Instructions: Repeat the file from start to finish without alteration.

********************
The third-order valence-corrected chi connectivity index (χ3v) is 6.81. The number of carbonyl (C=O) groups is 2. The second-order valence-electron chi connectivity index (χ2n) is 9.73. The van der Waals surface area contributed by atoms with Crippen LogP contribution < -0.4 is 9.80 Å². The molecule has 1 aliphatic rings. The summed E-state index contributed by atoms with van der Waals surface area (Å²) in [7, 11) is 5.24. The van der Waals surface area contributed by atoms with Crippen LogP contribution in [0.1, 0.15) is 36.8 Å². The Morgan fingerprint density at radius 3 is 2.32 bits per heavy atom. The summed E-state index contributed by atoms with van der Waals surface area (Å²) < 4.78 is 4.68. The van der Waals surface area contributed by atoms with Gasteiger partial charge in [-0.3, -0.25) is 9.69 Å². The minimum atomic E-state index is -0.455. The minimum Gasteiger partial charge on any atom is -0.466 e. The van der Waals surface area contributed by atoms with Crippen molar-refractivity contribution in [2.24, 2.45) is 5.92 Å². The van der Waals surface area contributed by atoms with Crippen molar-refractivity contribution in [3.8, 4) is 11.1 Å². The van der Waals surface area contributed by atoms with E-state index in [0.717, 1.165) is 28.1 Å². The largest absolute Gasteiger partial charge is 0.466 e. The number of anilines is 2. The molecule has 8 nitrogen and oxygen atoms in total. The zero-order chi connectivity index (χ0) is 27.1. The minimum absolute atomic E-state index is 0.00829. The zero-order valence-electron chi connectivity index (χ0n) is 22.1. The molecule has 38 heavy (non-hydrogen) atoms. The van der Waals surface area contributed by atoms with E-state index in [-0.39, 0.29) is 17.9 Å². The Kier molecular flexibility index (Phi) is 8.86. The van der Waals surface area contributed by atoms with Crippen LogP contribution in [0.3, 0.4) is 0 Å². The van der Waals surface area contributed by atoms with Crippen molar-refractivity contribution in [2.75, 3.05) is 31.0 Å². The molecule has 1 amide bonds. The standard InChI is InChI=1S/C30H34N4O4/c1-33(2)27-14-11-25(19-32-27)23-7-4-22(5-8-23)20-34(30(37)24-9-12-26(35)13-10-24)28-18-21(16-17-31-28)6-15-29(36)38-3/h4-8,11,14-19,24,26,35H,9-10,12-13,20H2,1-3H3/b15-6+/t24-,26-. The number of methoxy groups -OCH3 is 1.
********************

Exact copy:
The third-order valence-corrected chi connectivity index (χ3v) is 6.81. The number of carbonyl (C=O) groups is 2. The second-order valence-electron chi connectivity index (χ2n) is 9.73. The van der Waals surface area contributed by atoms with Crippen LogP contribution < -0.4 is 9.80 Å². The molecule has 1 aliphatic rings. The summed E-state index contributed by atoms with van der Waals surface area (Å²) in [7, 11) is 5.24. The van der Waals surface area contributed by atoms with Crippen LogP contribution in [0.1, 0.15) is 36.8 Å². The Morgan fingerprint density at radius 3 is 2.32 bits per heavy atom. The summed E-state index contributed by atoms with van der Waals surface area (Å²) < 4.78 is 4.68. The van der Waals surface area contributed by atoms with Gasteiger partial charge in [-0.3, -0.25) is 9.69 Å². The minimum atomic E-state index is -0.455. The minimum Gasteiger partial charge on any atom is -0.466 e. The van der Waals surface area contributed by atoms with Crippen molar-refractivity contribution in [2.24, 2.45) is 5.92 Å². The van der Waals surface area contributed by atoms with Crippen molar-refractivity contribution in [3.8, 4) is 11.1 Å². The van der Waals surface area contributed by atoms with E-state index in [0.717, 1.165) is 28.1 Å². The largest absolute Gasteiger partial charge is 0.466 e. The number of anilines is 2. The molecule has 8 nitrogen and oxygen atoms in total. The zero-order chi connectivity index (χ0) is 27.1. The minimum absolute atomic E-state index is 0.00829. The zero-order valence-electron chi connectivity index (χ0n) is 22.1. The molecule has 38 heavy (non-hydrogen) atoms. The van der Waals surface area contributed by atoms with E-state index in [-0.39, 0.29) is 17.9 Å². The Kier molecular flexibility index (Phi) is 8.86. The van der Waals surface area contributed by atoms with Crippen LogP contribution in [0.3, 0.4) is 0 Å². The van der Waals surface area contributed by atoms with Crippen molar-refractivity contribution in [2.75, 3.05) is 31.0 Å². The molecule has 1 amide bonds. The standard InChI is InChI=1S/C30H34N4O4/c1-33(2)27-14-11-25(19-32-27)23-7-4-22(5-8-23)20-34(30(37)24-9-12-26(35)13-10-24)28-18-21(16-17-31-28)6-15-29(36)38-3/h4-8,11,14-19,24,26,35H,9-10,12-13,20H2,1-3H3/b15-6+/t24-,26-. The number of methoxy groups -OCH3 is 1.